- Turkey’s central bank raised its interest rate to 24% from 17.75% on Thursday, beating market forecasts.
- Earlier in the day, Turkish President Erdogan stoked fears that the central bank’s independence could be under threat by calling for low interest rates.
- The lira is surging against the dollar as a result, with a swing of 4% from negative to positive.
LONDON – The Turkish lira was surging against the dollar on Thursday after the country’s central bank defied the wishes of the president and hiked interest rates.
The Central Bank of the Republic of Turkey raised its benchmark rate of interest to 24% from 17.75%. That beat the market consensus of a hike to 22% and calmed investor fears that the CBRT wouldn’t raise rates at all.
Analysts have been calling for the central bank to raise rates by as much as 10 percentage points to combat runaway inflation in Turkey, which is running at about 18%.
Earlier in the day, Turkish President Recep Tayyip Erdogan said he believed Turkey should have low interest rates and called them a “tool of exploitation.” Erdogan is ideologically opposed to interest rates and has called them “evil.”
The lira has come under sustained pressure this summer, in part over fears that Erdogan is exerting greater influence over the CBRT, which is meant to be independent.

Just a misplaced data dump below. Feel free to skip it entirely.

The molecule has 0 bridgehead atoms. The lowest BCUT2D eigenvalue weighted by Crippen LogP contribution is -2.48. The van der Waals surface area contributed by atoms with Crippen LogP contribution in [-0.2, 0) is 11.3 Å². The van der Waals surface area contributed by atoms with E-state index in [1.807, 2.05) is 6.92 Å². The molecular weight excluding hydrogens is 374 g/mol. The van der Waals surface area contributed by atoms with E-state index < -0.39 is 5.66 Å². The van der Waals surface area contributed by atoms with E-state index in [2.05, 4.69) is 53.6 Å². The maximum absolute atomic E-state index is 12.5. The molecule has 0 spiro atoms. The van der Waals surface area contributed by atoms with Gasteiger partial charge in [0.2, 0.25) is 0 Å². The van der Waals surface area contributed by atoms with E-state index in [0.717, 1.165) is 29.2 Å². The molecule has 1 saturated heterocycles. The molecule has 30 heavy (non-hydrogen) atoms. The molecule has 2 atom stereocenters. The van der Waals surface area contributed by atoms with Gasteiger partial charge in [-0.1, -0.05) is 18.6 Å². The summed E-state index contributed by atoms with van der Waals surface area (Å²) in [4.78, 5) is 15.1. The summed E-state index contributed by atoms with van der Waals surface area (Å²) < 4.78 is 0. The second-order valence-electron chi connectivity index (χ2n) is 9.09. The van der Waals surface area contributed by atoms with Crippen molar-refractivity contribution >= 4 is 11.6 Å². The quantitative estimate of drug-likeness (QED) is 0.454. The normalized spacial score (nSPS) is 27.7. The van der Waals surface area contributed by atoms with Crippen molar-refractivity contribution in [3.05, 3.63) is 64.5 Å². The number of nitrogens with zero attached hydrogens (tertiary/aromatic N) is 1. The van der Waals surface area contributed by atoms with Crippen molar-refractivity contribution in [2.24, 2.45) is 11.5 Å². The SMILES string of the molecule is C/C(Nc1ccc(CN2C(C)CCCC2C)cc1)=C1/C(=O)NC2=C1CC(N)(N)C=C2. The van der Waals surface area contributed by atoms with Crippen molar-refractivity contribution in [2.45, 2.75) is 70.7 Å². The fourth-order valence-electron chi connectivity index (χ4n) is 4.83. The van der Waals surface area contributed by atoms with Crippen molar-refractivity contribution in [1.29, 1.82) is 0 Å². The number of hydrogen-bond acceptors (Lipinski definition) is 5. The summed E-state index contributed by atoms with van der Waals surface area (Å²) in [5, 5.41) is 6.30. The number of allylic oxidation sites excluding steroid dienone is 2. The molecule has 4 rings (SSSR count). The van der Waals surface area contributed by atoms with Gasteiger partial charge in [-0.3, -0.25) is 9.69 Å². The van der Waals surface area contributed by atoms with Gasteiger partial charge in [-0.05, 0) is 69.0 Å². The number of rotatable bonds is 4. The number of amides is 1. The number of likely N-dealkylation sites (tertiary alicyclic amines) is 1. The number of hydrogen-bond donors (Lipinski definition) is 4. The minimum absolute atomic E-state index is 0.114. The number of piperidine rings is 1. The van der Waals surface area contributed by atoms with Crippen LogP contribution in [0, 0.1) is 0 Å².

Erdogan's comments on Thursday sent the dollar spiking by as much as 3% against the lira. The CBRT's decision dramatically reversed this, however, with the dollar falling by as much as 5% against the lira at one point.
Here's how the dollar looked against the lira roughly 10 minutes after the CBRT's decision (remember that when the lira appreciates, the dollar falls):
"This was a hike beyond what the market was thinking and in the context of the earlier comments from president Erdogan, is being treated warmly by markets," Neil Wilson, the chief market analyst at Markets.com, said in an email.
"It represents a major and important reassertion of the central bank's independence and shows they will not be bullied by politicians, although to a large degree its hand was forced by the 18% print on August inflation."
Turkish bonds also improved on the rates decision. The yield on 10-year bonds fell by 90 basis points to 19.28%.